"<Property>$Context/Property[Type='CB.LendableItem']/CB_ItemID$</Property>" +
                    "</ValueExpressionLeft>" +
                    "<Operator>Equal</Operator>" +
                    "<ValueExpressionRight>" +
                    "<Value>" + sId + "</Value>" +
                    "</ValueExpressionRight>" +
                "</SimpleExpression>" +
                "</Expression>" +
            "</Criteria>");

ManagementPackTypeProjection mptpLendable = mpLendableItemLibrary.GetTypeProjection("TypeProjection.LendableItem");

ObjectProjectionCriteria opcLendable = new ObjectProjectionCriteria(sLendableItemSearchCriteria, mptpLendable, mpLendableItemLibrary, ManagementGroup);

IObjectProjectionReader<EnterpriseManagementObject> oprLendables =
    ManagementGroup.EntityObjects.GetObjectProjectionReader<EnterpriseManagementObject>(opcLendable, ObjectQueryOptions.Default);

_emop = oprLendables.First();

This is based on something Travis posted. In short we retrieve the item already provided to use in ExecuteCommand, but with the necessary type projections.

Remember the argument provided in the xml ealier? It can be accessed like this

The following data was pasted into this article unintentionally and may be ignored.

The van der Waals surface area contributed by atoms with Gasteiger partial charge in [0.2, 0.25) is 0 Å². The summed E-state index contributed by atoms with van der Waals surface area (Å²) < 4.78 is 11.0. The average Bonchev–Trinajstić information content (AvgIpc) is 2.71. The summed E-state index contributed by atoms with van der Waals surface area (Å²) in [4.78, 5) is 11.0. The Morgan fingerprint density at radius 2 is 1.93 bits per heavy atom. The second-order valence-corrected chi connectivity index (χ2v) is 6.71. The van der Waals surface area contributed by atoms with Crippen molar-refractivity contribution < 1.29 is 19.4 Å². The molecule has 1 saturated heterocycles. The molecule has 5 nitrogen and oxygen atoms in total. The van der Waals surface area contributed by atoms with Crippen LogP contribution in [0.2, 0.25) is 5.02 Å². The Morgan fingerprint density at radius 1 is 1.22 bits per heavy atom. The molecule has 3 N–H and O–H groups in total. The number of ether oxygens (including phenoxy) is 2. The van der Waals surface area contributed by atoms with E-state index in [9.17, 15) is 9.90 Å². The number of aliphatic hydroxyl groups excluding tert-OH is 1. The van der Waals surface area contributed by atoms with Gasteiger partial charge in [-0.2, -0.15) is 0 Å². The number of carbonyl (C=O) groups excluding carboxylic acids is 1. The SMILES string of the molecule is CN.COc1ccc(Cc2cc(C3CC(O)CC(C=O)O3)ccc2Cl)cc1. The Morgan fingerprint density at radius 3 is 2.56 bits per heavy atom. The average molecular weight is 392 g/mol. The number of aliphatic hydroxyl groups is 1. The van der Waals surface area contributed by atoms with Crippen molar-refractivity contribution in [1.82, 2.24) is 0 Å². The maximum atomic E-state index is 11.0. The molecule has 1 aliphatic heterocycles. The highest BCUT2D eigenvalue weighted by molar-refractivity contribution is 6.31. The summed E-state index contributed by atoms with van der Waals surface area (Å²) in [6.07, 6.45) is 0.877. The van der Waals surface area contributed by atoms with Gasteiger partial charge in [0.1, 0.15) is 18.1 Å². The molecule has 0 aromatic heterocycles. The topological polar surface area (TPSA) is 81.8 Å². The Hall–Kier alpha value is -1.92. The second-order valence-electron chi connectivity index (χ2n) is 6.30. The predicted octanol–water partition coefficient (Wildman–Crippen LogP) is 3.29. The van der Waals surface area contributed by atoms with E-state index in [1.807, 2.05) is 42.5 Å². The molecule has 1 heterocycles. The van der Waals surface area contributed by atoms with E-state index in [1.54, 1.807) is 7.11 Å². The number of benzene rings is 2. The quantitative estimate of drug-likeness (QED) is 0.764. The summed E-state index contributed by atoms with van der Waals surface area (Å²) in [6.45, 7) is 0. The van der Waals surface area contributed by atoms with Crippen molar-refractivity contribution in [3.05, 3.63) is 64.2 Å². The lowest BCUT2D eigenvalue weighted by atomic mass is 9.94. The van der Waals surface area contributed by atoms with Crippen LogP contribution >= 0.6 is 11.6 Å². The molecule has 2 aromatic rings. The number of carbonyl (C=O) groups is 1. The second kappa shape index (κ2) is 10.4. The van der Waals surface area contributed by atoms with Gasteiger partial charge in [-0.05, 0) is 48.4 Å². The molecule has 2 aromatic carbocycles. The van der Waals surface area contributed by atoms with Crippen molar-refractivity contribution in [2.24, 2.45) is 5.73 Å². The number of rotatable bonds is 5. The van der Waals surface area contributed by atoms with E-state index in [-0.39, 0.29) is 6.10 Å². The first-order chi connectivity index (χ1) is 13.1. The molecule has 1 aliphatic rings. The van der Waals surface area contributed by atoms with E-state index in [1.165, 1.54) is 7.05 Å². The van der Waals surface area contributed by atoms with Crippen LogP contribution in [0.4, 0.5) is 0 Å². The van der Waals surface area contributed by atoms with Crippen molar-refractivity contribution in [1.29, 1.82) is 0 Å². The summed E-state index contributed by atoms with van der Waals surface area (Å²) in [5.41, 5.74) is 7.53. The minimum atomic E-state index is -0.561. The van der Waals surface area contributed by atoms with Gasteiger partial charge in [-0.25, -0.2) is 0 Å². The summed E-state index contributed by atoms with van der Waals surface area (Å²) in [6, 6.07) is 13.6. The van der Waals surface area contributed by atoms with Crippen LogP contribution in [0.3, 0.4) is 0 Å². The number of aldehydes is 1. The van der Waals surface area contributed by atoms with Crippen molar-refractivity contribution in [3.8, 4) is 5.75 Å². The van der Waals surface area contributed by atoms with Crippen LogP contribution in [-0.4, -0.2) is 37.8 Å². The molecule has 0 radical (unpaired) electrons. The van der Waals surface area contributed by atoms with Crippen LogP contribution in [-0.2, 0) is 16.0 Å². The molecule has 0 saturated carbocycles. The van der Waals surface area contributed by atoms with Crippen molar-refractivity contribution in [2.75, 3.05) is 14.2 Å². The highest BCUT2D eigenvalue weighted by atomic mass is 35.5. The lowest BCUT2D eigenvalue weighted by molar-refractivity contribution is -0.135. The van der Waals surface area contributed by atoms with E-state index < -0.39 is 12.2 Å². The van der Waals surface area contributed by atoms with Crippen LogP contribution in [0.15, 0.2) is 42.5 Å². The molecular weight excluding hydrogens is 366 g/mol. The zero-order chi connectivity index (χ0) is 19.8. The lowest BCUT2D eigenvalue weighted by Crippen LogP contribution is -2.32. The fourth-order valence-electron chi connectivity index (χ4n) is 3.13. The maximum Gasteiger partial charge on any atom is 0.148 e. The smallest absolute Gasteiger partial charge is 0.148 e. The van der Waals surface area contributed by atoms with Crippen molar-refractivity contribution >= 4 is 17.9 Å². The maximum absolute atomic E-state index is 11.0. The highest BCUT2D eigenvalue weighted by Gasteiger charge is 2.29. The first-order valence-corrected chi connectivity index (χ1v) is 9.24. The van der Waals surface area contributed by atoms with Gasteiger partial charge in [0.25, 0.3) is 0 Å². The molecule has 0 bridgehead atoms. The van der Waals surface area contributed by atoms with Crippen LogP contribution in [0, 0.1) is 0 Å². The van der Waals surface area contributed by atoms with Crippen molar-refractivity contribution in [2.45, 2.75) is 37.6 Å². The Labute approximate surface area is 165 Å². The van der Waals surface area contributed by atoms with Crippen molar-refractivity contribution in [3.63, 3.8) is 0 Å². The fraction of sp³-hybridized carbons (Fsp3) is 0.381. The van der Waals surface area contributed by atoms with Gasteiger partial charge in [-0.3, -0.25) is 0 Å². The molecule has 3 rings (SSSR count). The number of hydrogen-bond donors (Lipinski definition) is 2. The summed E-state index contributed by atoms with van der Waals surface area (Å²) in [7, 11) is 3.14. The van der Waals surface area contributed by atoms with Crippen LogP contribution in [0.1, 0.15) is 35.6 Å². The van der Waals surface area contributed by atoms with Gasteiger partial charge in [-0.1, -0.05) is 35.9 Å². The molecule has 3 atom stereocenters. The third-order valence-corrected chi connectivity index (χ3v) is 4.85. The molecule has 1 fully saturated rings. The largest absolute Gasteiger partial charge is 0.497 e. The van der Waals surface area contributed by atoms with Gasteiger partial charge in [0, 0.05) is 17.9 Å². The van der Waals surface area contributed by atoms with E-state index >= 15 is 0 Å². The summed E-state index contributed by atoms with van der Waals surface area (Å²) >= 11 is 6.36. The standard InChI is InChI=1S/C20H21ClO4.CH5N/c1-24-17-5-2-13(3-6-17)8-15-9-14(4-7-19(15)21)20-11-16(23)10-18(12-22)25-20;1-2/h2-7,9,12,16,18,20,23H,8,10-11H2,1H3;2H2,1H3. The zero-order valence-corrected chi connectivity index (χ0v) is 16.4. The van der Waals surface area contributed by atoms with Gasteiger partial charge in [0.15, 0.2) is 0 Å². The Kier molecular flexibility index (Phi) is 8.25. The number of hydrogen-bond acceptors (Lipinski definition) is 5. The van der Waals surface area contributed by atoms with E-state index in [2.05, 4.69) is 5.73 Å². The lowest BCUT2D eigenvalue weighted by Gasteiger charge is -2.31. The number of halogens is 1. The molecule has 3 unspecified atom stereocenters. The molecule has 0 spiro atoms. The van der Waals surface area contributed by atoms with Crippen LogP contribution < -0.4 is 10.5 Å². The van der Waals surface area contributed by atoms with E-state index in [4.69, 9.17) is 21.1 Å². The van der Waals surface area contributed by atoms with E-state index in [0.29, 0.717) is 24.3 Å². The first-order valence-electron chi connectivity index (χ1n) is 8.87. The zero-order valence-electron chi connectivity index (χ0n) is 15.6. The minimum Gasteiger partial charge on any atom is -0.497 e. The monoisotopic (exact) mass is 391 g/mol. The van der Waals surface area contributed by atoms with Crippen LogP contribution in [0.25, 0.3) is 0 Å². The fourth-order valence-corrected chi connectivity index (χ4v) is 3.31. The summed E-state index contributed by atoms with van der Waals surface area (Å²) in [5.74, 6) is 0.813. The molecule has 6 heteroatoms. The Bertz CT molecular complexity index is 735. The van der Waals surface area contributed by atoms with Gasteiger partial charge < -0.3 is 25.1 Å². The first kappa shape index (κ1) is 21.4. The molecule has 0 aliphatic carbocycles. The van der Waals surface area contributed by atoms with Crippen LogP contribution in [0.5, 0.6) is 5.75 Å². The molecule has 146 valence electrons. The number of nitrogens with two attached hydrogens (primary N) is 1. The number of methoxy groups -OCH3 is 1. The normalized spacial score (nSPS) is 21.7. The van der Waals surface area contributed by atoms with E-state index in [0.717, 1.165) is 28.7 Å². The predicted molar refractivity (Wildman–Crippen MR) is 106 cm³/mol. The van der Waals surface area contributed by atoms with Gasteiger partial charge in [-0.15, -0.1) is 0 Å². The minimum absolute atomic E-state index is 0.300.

if(parameters.Contains("LendItem"))
{
    LendItem();
}
else if(parameters.Contains("ReturnItem"))
{
    ReturnItem();
}

RequestViewRefresh();

, and when either of those two methods are done executing we refresh the view.

I will also setup some helper functions

public EnterpriseManagementSimpleObject GetCurrentStatus()
{
    return ManagementObject[mpcLendableItem, "CB_Status"];
}

I will be looking up the current status alot. mpcLendableItem is defined in ExecuteCommand, and ManagementObject in the parent ExecuteCommand (the generic one).

I will also be in need of retrieving related users, such as the user who reserved the item

public EnterpriseManagementObject GetReservedByUser()
{
    ManagementPackRelationship mprReservedBy = mpLendableItemLibrary.GetRelationship("CB_ReservedBy");

    foreach (EnterpriseManagementRelationshipObject<EnterpriseManagementObject> obj in
        ManagementGroup.EntityObjects.GetRelationshipObjectsWhereSource<EnterpriseManagementObject>(ManagementObject.Id, TraversalDepth.OneLevel, ObjectQueryOptions.Default))
    {
        if (obj.RelationshipId == mprReservedBy.Id)
            return obj.TargetObject;
    }
    return null;
}

This is just an altered code snippet from Rob Ford.

Now let's get on with lending out an item. First I will be validating that the item is actually lendable, ie. someone reserved it, and the status is 'Reserved'.

EnterpriseManagementSimpleObject currentStatusEMO = GetCurrentStatus();
EnterpriseManagementObject reservedBy = GetReservedByUser();

if (reservedBy != null && currentStatusEMO.ToString().Equals(mpEnumReserved.ToString()))
{

I am already using the helper functions! See this post on comparing enumerations.

Next we will be creating a 'borrowed' relationship between the user who reserved the item and the item.

EnterpriseManagementObjectProjection projection = ManagementObjectProjection;